Call for Papers (Workshop): Compliance with Soft Law: Assessing and Explaining Compliance with Legally Non-Binding Global and Regional Governance Instruments
Andreas von Staden & Andreas J. Ullmann (Universität Hamburg)
Date: 22-23 April, 2021
Legally non-binding governance instruments (NBIs), often addressed under the label “soft law,” are being employed in virtually every issue area in international relations. Ranging from conference outcome documents and summit communiques to resolutions of the bodies of international organizations to pronuncements concerning concrete cases, soft law instruments and the rules, decisions, and commitments contained in them are being used to steer actors in desired directions. While not legally binding and thus not subject to the rules of state responsibility in case of violations, such instruments are nonetheless normative in character and create expectations of compliance among stakeholder audiences, removing the issues they seek to regulate from the unconstrained decision-making discretion of their addressees.
A good twenty years after the publication of the first comparative review of the role of non-binding norms across different issue areas and policy fields—Dinah Shelton’s edited volume Commitment and Compliance (2000)—this workshop seeks to take a fresh theoretical and empirical look at the impact of non-binding instruments on outcomes beyond the state. Approaching impact from the vantage points of compliance and effectiveness, it seeks to bring together papers that address soft law in a variety of international settings and issue areas as well as works that specifically compare the impact of soft law with that of legally binding treaties, decisions, and judgments. Among the questions to be addressed are the following:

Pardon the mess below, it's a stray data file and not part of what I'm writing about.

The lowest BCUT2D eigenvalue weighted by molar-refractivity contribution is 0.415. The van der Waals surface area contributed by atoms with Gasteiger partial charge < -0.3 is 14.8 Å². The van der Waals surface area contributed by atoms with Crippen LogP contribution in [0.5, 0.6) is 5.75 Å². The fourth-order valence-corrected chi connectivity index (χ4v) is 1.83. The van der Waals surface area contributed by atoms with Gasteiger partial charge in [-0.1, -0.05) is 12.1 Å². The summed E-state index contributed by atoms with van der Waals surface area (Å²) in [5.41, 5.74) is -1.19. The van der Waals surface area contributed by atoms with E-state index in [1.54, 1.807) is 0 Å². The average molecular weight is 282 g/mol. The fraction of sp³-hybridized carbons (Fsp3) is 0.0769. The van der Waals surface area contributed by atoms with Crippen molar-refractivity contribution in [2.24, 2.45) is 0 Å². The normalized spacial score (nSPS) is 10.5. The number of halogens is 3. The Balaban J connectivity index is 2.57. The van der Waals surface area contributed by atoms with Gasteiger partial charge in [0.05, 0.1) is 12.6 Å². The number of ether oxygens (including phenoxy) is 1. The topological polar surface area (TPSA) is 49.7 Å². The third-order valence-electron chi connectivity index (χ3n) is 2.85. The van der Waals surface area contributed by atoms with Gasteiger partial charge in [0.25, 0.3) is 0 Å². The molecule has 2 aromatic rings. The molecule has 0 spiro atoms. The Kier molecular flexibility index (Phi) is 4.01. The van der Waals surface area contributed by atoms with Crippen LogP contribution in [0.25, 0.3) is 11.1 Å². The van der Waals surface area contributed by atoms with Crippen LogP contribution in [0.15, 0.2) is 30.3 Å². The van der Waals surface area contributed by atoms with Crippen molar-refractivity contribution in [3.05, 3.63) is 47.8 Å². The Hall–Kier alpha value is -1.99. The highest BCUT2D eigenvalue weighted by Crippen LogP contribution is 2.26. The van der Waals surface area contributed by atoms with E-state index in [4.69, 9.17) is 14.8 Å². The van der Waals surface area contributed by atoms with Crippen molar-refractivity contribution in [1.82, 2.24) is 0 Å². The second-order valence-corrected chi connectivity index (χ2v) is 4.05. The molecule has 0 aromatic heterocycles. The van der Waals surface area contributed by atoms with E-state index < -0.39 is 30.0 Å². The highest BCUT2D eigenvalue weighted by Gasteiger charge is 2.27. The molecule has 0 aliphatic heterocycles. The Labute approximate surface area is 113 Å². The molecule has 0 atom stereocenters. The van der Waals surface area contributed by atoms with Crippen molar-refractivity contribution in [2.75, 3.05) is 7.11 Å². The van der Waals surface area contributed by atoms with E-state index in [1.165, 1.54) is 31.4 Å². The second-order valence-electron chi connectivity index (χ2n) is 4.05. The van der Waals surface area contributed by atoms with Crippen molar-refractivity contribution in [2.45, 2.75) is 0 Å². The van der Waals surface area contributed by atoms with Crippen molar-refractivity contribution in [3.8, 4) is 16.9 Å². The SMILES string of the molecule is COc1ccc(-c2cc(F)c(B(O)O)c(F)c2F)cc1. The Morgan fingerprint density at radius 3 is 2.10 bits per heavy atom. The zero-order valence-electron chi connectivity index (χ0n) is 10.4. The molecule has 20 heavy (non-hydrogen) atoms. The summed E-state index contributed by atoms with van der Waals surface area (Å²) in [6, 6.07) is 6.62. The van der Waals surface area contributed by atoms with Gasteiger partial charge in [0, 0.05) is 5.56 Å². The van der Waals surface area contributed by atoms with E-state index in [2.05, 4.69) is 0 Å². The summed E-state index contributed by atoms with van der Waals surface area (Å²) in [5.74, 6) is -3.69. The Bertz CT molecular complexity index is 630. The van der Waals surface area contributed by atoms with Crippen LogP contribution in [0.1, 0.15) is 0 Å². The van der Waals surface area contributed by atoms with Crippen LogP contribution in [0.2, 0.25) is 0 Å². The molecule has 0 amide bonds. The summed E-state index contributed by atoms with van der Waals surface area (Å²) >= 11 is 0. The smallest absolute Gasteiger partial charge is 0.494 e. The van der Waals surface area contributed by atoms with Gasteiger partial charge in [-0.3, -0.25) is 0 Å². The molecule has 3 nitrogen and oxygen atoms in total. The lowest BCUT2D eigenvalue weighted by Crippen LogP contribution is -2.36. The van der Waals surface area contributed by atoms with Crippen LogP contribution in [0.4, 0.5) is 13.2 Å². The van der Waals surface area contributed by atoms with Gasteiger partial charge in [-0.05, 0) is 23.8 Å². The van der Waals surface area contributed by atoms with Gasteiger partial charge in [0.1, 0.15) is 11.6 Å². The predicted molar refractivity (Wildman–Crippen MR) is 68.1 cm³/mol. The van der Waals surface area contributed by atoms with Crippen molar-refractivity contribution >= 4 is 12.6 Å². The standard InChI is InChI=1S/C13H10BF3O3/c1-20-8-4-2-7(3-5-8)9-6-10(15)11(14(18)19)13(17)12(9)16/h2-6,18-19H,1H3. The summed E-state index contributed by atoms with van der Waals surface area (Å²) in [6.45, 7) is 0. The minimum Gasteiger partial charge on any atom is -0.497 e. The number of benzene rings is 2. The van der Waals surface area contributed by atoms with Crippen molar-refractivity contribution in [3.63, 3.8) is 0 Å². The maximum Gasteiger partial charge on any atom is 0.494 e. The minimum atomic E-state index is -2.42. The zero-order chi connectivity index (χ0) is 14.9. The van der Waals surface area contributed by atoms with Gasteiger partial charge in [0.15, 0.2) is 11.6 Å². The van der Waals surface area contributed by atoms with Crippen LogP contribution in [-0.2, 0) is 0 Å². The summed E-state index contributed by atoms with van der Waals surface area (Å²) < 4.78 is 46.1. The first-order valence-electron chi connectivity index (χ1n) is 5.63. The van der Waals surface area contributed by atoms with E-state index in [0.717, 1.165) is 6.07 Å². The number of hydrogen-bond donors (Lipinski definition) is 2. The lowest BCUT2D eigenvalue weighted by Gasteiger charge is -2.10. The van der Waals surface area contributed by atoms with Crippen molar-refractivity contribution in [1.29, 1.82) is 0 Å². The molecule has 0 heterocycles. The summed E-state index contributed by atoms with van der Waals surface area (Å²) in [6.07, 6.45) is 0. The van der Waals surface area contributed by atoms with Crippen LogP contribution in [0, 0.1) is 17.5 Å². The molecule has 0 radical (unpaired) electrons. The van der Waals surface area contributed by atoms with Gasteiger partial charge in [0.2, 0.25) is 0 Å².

- How can we assess compliance with, and effectiveness of, NBIs? What measurements are currently being used, with what advantages and disadvantages?
- How do rates of compliance differ between binding and non-binding instruments in the same issue area or institutional context?
- What causal factors condition the effectiveness of NMIs within the same and across different policy fields?
- What roles do cultural, social and political norms play in this context?
- What specific part does legally binding status, or the absence thereof, play in affecting compliance and non-compliance? At what stages in compliance-related decision-making, and with respect to what types of actors, do differences in legal status matter most?
- To what extent does the particular identity of an NBI-issuing institution affect subsequent compliance and effectiveness, why, and how?
Since compliance and effectiveness are best examined from an interdisciplinary angle, contributions on these and related questions from different (sub-)disciplines — including, but not limited to, international relations, comparative politics, EU studies, law, and anthropology—are welcome and encouraged.
Please send an abstract of 300–500 words with your contact details and institutional affiliation to email@example.com.
The deadline for submissions is February 15, 2021. Decisions on acceptance will be communicated by February 22, 2021. Draft papers/notes are expected to be submitted two weeks prior to the workshop for circulation among participants.
Given regulations presently in force at Universität Hamburg, combined with the outlook on the corona pandemic, we plan to hold the workshop as an online event, using the videoconferencing service Zoom. (In the event that future developments permit, holding the workshop as a physical or hybrid event may be considered; funds to cover travel expenses for all paper-presenting participants are available).
We intend to pursue publication of select workshop contributions as an edited volume with Oxford or Cambridge University Press or, alternatively, as a special journal issue. As a result, we appreciate in particular submissions that have not been published yet and that could be included in such a volume or special issue. (If your proposed contribution is already published, under consideration or to be submitted elsewhere, please kindly let us know; it will not affect the acceptance decision, but will help us plan the publication project.)